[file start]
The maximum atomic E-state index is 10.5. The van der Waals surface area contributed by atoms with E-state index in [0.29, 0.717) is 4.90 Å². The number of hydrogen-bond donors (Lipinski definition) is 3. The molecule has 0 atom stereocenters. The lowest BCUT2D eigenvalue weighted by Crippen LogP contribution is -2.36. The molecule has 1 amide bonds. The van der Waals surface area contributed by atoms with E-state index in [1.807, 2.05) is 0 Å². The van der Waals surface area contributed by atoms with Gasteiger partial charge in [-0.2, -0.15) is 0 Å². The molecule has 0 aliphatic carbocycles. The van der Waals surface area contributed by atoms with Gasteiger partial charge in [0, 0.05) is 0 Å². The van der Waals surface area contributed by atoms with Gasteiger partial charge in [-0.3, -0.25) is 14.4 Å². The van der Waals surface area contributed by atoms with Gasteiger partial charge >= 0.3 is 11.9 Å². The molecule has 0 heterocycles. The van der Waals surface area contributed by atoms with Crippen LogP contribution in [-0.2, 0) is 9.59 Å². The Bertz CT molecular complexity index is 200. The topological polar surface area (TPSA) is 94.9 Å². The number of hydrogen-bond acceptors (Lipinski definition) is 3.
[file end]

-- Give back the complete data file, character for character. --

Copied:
The maximum atomic E-state index is 10.5. The van der Waals surface area contributed by atoms with E-state index in [0.29, 0.717) is 4.90 Å². The number of hydrogen-bond donors (Lipinski definition) is 3. The molecule has 0 atom stereocenters. The lowest BCUT2D eigenvalue weighted by Crippen LogP contribution is -2.36. The molecule has 1 amide bonds. The van der Waals surface area contributed by atoms with E-state index in [1.807, 2.05) is 0 Å². The van der Waals surface area contributed by atoms with Gasteiger partial charge in [-0.2, -0.15) is 0 Å². The molecule has 0 aliphatic carbocycles. The van der Waals surface area contributed by atoms with Gasteiger partial charge in [0, 0.05) is 0 Å². The van der Waals surface area contributed by atoms with Gasteiger partial charge in [-0.3, -0.25) is 14.4 Å². The van der Waals surface area contributed by atoms with Gasteiger partial charge >= 0.3 is 11.9 Å². The molecule has 0 heterocycles. The van der Waals surface area contributed by atoms with Crippen LogP contribution in [-0.2, 0) is 9.59 Å². The Bertz CT molecular complexity index is 200. The topological polar surface area (TPSA) is 94.9 Å². The number of hydrogen-bond acceptors (Lipinski definition) is 3.